What types of homes will you be visiting with the idea of buying? Do you see yourself living in a detached single family home? Or, perhaps a townhouse? Maybe a duplex? How about a condo with no lawns to mow or sidewalks to shovel?

Single Family

A single family detached home is a one dwelling unit. It stands alone, and sits on its own lot. This often gives the family a greater degree of privacy.

Semi-Detached

A semi-detached home is a single family home that is joined on one side to another home. It can offer many of the advantages of a single family detached home. It is often less expensive to buy and maintain.

Duplex

A duplex is a building containing two single family homes, located one above the other. Sometimes, the owner lives in one unit and rents the other.

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5

Forms of Ownership

There are two forms of home ownership:

Freehold

Freehold means that one person (or two, such as joint ownership by spouses) owns the land and house outright. There is no space co-owned or co-managed with owners of other units.

Freehold owners can do what they want with their property - up to a point. They must obey municipal bylaws, subdivision agreements, building codes and federal and provincial laws, such as those protecting the environment.

Detached and semi-detached homes, duplexes and townhouses are usually owned freehold.

Condominium (Strata)

Condominium ownership means you own the unit you live in and share ownership rights for the common space of the building. Common space includes areas such as corridors, the grounds around the building, and facilities such as a swimming pool and recreation rooms. Condominium owners together control the common areas through an owners' association. The association makes decisions about using and maintaining the common space.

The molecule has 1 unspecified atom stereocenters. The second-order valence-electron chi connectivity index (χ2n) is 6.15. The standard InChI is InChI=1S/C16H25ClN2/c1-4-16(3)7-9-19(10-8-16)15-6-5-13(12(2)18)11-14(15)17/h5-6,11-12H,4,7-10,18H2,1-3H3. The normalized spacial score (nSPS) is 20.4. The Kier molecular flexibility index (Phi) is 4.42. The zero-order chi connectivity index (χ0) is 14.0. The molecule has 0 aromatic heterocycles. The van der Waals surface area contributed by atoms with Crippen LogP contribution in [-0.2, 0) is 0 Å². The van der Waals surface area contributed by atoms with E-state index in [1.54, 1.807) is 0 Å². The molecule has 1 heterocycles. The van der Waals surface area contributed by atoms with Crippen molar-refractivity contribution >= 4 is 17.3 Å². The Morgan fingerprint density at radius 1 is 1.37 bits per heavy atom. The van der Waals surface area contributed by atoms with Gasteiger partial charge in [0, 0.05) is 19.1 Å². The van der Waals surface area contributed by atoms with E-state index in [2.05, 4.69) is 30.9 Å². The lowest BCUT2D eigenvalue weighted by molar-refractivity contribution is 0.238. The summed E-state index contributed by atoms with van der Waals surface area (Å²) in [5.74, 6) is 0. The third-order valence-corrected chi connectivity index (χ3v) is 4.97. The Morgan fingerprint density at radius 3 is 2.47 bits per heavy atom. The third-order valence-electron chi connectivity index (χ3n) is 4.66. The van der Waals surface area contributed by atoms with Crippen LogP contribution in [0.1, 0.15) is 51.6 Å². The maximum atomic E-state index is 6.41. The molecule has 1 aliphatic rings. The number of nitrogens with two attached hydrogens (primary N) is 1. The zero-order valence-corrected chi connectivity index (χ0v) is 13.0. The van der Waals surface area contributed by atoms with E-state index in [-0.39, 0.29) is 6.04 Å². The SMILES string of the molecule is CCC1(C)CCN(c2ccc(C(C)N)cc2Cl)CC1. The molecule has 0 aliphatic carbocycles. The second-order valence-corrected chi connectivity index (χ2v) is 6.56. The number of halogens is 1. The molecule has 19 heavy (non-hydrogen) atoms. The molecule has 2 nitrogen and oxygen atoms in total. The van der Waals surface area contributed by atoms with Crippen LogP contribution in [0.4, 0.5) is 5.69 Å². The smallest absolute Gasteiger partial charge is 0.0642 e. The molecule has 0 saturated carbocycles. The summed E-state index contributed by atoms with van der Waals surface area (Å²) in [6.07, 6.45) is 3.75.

6

What Professionals Should You Call On?

Even if this isn't your first home buying experience, you may want to get help from various professionals.

Having the help of professionals can give you experienced and knowledgeable people for reliable information and answers to your questions.

These are some of the people who can help you:

  • Lenders or mortgage brokers
  • Lawyers or notaries
  • Insurance brokers
  • Home inspectors
  • Appraisers
  • Land surveyors

The next sections describe each professional role.

7

The Lender or Mortgage Broker

Many different institutions lend money for mortgages - banks, trust companies, credit unions, caisses populaires (in Quebec), pension funds, insurance companies, and finance companies.

Different institutions offer different terms and options - so shop around!

Mortgage brokers don't work for any specific lending institution. Their role is to find the best lender with the terms and rates that are ideal for the buyer.

Ask around. You might want to ask family members or friends to give you helpful suggestions.

Look in the Yellow Pages™ under "Banks," "Credit Unions" or "Trust Companies" for a lender and under "Mortgage Brokers" for a broker.

8

The Lawyer/Notary

Having a lawyer/notary involved in the process will help ensure that things go as smoothly as possible.